NATO Defence Ministers wrapped up two days of talks in Brussels on Thursday (16 February 2017), focused on the Alliance’s adaptation to a more demanding security environment.

On Wednesday, Ministers discussed NATO’s role in the fight against terrorism and agreed to create a new regional Hub for the South, based at NATO’s Joint Force Command in Naples. The Hub will assess and address threats from the Middle East and North Africa, engaging with partner nations and organisations.

Ministers also addressed NATO’s Joint Intelligence, Surveillance and Reconnaissance capability and agreed to develop a follow-on capability for NATO AWACS planes after they retire around the year 2035. This will help the Alliance tackle challenges from the South, and anticipate crises.

Secretary General Jens Stoltenberg stressed that NATO’s continuous adaptation requires fairer burden-sharing among Allies. He noted that, after many years of cuts, defence spending in 2016 increased in real terms by 3.8% among European Allies and Canada. “It amounts to roughly 10 billion dollars more for our defence. This makes a difference, but it is absolutely vital that we keep up the momentum,” he added.

On Thursday, Allies agreed on the next steps to modernise the NATO Command Structure and reviewed progress on the deployment of new deterrent forces in Estonia, Latvia, Lithuania and Poland. The Secretary General stressed that these deployments are defensive and measured, saying “our aim is to prevent conflict, not to provoke it.” Allies also took steps to enhance NATO’s presence in the region, with more maritime training, exercises and situational awareness.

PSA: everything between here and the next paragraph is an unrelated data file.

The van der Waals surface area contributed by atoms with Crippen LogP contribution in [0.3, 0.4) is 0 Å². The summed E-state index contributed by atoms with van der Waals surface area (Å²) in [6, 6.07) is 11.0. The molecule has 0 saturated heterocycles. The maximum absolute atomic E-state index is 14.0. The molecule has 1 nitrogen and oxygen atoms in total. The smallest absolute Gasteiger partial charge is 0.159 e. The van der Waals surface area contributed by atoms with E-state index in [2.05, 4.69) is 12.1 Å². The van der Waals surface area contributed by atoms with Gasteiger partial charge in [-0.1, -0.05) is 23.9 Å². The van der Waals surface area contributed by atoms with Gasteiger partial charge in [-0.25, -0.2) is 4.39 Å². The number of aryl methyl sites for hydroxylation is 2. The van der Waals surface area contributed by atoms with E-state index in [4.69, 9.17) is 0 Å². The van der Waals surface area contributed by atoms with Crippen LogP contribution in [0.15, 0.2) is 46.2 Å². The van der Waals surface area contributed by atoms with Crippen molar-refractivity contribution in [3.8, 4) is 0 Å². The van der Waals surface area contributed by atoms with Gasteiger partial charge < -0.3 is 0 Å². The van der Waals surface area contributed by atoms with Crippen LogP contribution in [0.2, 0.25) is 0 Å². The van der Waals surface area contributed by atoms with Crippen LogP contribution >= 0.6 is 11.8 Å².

In a ministerial meeting of the NATO-Georgia Commission, Ministers praised Georgia’s defence reforms. Mr. Stoltenberg noted that Georgia is making good progress, and NATO will continue to help Georgia advance on its path towards membership.

Multinational Special Forces Command
Three NATO Allies are strengthening their defence cooperation, with a new agreement to explore the creation of a multinational command for Special Operations Forces, intended to begin its work in 2019. The Defence Ministers of Belgium, Denmark and the Netherlands signed the agreement on Thursday (16 February 2017) in the margins of the meetings of NATO Defence Ministers in Brussels. This multinational command will be able to lead and coordinate Special Operations Forces task groups within a small joint operation scenario.

During a signing ceremony, NATO Deputy Secretary General Rose Gottemoeller welcomed the initiative as timely and valuable. “This tri-national effort reflects the reality that Special Operations Forces today operate increasingly in a multinational context,” she said. “The ability to command our Special Forces effectively is as important as the forces themselves, and NATO has made it a priority”, Ms. Gottemoeller added.

The new command will be developed in line with NATO standards, leveraging the expertise of NATO’s Special Operations Headquarters in Mons, Belgium. While primarily intended for NATO operations, the command could support United Nations and other multinational operations.